P-0030 - Most prevalent pancreatic neuroendocrine tumors in everyday clinical practice

Date 28 June 2014
Event World GI 2014
Session Poster Session
Topics Neuroendocrine Cancers
Presenter Iure Souza
Citation Annals of Oncology (2014) 25 (suppl_2): ii14-ii104. 10.1093/annonc/mdu165
Authors I. Souza, L. Vasques, S. Silva, M. de Oliveira, V. de Paiva
  • Federal University of Ouro Preto, Ouro Preto/BR



Pancreatic Neuroendocrine Tumors (NET) are epithelial neoplasias with predominant neuroendocrine differentiation. They are rare (annual incidence of less than one case over 100.000 people), equally affecting men and women between 30 and 60 years. They correspond to 3% of the pancreatic tumors and they are characterized by their ability of storing and secreting peptides and neuroamines. When compared to tumors of the exocrine pancreas, they present better prognosis and long-term survival rate. They affect mainly the tail of the pancreas (48% of cases), but it is possible that they sporadically occur out of the gland, or in association to a syndrome of endocrine hereditary neoplasia. They are classified as functional or non-functional (depending if they are associated or not to this syndrome), benign, malignant or indeterminable. Its diagnosis generally relies on medical imaging, once the localisation of the tumor is fundamental to determine its management, but the hormonal dosage of markers of endocrine production (such as cromogranina A) is often used. Surgical intervention is the only potentially curative treatment. Insulinome, gastrinome and glucagonome are the most prevalent types of pancreatic NET. Therefore a literature review on these tumors is proposed, with regards to their clinical, epidemiological and therapeutic aspects.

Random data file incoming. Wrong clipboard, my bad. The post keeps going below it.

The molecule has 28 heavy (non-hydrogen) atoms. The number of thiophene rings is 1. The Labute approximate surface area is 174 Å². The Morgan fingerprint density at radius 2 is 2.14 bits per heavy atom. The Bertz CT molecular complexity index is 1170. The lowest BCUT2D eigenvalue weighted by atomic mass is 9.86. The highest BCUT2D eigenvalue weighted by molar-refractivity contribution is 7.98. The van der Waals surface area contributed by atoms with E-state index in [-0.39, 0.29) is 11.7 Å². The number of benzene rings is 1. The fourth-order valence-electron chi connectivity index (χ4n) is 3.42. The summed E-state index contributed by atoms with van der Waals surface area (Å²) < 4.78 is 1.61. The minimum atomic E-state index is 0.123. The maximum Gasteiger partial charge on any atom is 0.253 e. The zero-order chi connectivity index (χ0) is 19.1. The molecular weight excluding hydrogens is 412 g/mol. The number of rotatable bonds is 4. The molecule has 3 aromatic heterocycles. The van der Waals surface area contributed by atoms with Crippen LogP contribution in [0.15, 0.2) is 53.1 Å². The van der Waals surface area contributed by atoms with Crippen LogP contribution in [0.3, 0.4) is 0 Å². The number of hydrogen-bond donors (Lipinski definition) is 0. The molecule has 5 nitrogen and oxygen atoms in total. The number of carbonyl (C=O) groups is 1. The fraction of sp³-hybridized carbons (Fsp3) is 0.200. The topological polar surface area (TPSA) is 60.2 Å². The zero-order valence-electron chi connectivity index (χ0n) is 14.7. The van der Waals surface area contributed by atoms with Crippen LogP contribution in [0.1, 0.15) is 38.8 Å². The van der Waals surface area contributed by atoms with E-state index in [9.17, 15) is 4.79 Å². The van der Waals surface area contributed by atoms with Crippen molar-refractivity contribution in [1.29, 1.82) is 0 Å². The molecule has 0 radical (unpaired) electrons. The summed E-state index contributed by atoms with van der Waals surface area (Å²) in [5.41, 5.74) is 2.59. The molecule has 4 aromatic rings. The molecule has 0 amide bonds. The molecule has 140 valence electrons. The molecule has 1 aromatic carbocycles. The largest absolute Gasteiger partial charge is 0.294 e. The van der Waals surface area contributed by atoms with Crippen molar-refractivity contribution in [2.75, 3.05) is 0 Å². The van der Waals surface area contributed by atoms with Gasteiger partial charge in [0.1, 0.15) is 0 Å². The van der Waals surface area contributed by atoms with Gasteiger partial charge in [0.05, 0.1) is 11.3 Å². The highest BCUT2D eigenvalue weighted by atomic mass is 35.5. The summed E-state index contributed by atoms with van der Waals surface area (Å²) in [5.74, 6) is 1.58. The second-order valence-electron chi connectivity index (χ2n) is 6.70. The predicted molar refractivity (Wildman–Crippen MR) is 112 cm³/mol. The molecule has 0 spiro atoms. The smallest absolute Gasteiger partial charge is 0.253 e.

Researches through articles published from 2010 onwards, on Scielo, PubMed and UpToDate platforms.


Insulinomes make up 30 to 45% of all pancreatic NET, whose etiology and pathogenesis remain unknown. They are equally distributed all over the gland and the majority of them are benign, small and sporadic. Once they are developed from beta cells of pancreatic islets, patients present with persistent symptoms of hypoglycemia. Gastrinomes correspond to 20% of pancreatic NET. As the insulinomes, their etiology and pathogenesis remain unknown and they are preferably located on the “Triangle of Gastrinomes”, from which take part the head and the body of pancreas. The excess of gastrin that is secreted results in intense abdominal pain, secondary to gastric ulcers and subsequent reflux. Glucagonomes represent 10% of pancreatic NET and 75% of them are malignant. The symptoms vary from moderate glucose intolerance to weight gain, and the finding of a necrolytic migratory erythema is very characteristic. Within these three types of tumors, surgical resection is the elected treatment, either by open or laparoscopic view, and it must be considered in all patients who present with located tumor.


Despite their rarity, pancreatic NET require knowledge of physicians from different specialties, once they are manifested by common signs and symptoms in everyday clinical practice. There is increasing evidence that the prognosis has greatly improved in recent years, due to earlier diagnoses, more precise tumor localisation and definition of a more targeted surgical strategy.